An illustrious career that saw him serve at the highest levels in energy companies came crashing down at the very Pointe-a-Pierre oil refinery where he started out back in the mid 1960s, then owned and operated by Texaco.

Appointed executive chairman of Petrotrin in 2002 by then Prime Minister Patrick Manning, his personal friend, a factor that likely worked against him given the nature of politics, Jones oversaw a multi-billion-dollar refinery upgrade and gas optimization programme that experienced punishing cost overruns and a decade-long timeline. More controversially, he pursued the establishment of a gas-to-liquids (GTL) plant with an unknown company (World GTL), a project that cost Petrotrin more than one billion dollars, and which was abandoned by the international partner.

All of the above saddled Petrotrin with a burdensome $13 billion-plus debt.

The upgrades have been completed, but with depressed petroleum product prices, they add little value to the company’s bottom line.

These latter failures, some say misadventures, made Malcolm’s name mud, especially when the People’s Partnership Government persecuted and prosecuted him. Ask the average Trini about Jones, he is likely to respond: he is ah old t’ief from Petrotrin.

Malcolm knew he would take the fall for the GTL disaster although the critical decisions will not have been his alone. The GTL plant was a good idea that backfired because of a bad choice of partner. Even as the project crumbled, Shell constructed a huge GTL plant in Qatar that is operational and profitable.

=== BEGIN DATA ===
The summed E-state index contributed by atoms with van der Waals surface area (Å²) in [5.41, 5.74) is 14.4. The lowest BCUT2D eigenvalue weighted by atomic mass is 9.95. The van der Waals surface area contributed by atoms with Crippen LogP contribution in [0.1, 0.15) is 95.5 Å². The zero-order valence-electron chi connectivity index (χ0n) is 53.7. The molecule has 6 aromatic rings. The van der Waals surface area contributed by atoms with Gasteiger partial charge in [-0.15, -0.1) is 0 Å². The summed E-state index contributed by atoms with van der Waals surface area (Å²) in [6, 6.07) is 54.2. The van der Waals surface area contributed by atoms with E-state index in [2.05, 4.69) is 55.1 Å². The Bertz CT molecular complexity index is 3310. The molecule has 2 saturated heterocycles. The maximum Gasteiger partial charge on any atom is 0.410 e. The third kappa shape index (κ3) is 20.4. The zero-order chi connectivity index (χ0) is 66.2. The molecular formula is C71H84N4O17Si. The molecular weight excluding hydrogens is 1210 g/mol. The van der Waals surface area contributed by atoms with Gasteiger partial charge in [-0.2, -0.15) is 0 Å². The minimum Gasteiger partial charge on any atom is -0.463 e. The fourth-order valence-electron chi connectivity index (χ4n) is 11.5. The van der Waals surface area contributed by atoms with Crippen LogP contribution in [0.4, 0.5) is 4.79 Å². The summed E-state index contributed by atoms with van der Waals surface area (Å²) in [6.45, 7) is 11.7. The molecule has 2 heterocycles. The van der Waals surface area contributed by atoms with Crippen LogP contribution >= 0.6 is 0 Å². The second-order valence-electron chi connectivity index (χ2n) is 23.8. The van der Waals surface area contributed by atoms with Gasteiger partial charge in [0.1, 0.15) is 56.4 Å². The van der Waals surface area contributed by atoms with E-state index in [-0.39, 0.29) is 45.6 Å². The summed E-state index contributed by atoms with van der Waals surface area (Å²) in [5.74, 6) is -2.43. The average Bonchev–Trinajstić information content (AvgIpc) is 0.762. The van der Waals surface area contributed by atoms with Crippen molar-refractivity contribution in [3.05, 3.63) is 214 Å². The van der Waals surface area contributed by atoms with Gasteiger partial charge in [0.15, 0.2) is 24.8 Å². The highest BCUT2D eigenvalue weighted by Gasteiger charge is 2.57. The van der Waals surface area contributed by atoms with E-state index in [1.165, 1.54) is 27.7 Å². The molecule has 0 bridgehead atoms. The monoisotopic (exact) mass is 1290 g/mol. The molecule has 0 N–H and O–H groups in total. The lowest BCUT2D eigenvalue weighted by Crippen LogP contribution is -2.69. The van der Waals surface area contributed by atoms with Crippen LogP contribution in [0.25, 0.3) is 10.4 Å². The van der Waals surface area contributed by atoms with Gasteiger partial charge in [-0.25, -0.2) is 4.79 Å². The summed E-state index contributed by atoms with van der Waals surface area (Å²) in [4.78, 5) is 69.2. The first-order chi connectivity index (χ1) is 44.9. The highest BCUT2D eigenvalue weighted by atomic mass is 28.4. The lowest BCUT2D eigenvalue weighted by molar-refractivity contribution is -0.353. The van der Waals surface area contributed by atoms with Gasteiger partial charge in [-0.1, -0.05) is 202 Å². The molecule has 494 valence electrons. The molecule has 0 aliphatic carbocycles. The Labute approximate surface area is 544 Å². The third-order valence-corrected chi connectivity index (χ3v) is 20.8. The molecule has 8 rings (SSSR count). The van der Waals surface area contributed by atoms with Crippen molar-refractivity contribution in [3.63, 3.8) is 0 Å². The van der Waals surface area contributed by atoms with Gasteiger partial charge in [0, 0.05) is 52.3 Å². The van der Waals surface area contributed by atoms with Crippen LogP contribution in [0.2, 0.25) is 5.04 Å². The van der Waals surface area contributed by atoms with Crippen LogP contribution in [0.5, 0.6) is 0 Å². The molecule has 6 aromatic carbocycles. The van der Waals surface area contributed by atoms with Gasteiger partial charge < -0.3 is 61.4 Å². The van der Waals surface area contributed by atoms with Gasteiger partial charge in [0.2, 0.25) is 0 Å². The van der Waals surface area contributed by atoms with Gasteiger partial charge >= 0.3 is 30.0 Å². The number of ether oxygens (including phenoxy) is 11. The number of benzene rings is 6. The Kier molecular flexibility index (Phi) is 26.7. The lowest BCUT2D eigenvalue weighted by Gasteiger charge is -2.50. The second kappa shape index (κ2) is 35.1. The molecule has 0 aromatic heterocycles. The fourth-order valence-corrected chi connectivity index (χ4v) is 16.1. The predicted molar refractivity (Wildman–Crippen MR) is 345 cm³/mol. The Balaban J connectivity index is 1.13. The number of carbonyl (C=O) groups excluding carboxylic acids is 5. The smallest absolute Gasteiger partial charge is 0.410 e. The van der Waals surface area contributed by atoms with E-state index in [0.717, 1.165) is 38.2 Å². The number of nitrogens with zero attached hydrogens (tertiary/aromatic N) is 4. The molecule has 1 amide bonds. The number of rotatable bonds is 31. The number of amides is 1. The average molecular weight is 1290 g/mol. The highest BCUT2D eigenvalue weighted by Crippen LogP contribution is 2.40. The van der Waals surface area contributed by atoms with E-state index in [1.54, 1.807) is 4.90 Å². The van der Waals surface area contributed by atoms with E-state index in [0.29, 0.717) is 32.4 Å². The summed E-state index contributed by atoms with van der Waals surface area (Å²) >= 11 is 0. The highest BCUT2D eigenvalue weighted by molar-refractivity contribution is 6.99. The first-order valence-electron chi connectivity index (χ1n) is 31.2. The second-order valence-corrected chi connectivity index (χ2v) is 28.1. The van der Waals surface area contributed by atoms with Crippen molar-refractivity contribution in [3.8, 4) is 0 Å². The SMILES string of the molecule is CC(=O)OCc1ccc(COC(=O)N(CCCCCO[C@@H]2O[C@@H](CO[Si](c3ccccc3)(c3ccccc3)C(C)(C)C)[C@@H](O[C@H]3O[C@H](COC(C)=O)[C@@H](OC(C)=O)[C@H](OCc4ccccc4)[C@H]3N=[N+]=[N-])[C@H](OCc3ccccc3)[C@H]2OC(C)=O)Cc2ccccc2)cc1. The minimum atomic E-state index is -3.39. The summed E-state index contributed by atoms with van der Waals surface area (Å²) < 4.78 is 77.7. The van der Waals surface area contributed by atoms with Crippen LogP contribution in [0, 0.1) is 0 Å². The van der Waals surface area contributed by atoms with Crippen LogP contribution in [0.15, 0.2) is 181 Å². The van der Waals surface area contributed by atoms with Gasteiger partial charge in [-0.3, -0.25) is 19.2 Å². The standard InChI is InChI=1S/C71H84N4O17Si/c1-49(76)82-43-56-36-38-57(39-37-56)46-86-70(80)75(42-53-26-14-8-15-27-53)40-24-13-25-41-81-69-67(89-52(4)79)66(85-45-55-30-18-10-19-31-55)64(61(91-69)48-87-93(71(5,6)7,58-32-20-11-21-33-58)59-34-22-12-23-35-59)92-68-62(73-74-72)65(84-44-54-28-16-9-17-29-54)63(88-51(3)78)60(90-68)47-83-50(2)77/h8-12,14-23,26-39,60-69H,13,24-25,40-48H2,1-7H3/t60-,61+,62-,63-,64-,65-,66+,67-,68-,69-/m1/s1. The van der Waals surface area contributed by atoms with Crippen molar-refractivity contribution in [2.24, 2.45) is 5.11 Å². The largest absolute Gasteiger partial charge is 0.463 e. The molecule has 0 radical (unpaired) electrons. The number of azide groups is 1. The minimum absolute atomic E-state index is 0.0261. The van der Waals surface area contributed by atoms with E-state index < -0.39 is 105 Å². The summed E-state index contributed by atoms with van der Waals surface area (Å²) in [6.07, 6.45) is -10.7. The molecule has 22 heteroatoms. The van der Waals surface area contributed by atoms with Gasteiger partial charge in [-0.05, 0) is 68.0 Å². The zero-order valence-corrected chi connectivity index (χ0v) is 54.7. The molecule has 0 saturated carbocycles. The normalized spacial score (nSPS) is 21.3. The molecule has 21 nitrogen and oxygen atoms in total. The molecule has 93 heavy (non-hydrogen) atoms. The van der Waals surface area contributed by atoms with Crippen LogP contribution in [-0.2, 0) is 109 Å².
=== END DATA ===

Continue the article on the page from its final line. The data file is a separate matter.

Regarding the upgrades at the refinery, not dismissing the cost overruns, had petroleum prices remained buoyant, Petrotrin would have reaped rich rewards and Malcolm would have been a hero.

It was the PP administration that attempted to prosecute Jones for the billion-dollar loss in the GTL project, which was clearly a bad business decision. Using their logic, who should the State sue for the contractor-abandoned, billion-dollar Beetham wastewater plant? Or the similarly-abandoned Hochoy Highway extension? The former Prime Minister? That is donkey logic.

At Petrotrin and other State enterprises, the potent cocktail of politics and business has proved to be highly toxic, even fatal.

In Malcolm’s case, and here I paraphrase Shakespeare, the mistakes he made, and poor choices, will live after him; the good he did will be interred with his bones.

4 Responses to “Remembering Malcolm Jones”


  • A sympathetic, one-sided view of Malcolm’s energy misadventures. Enough said.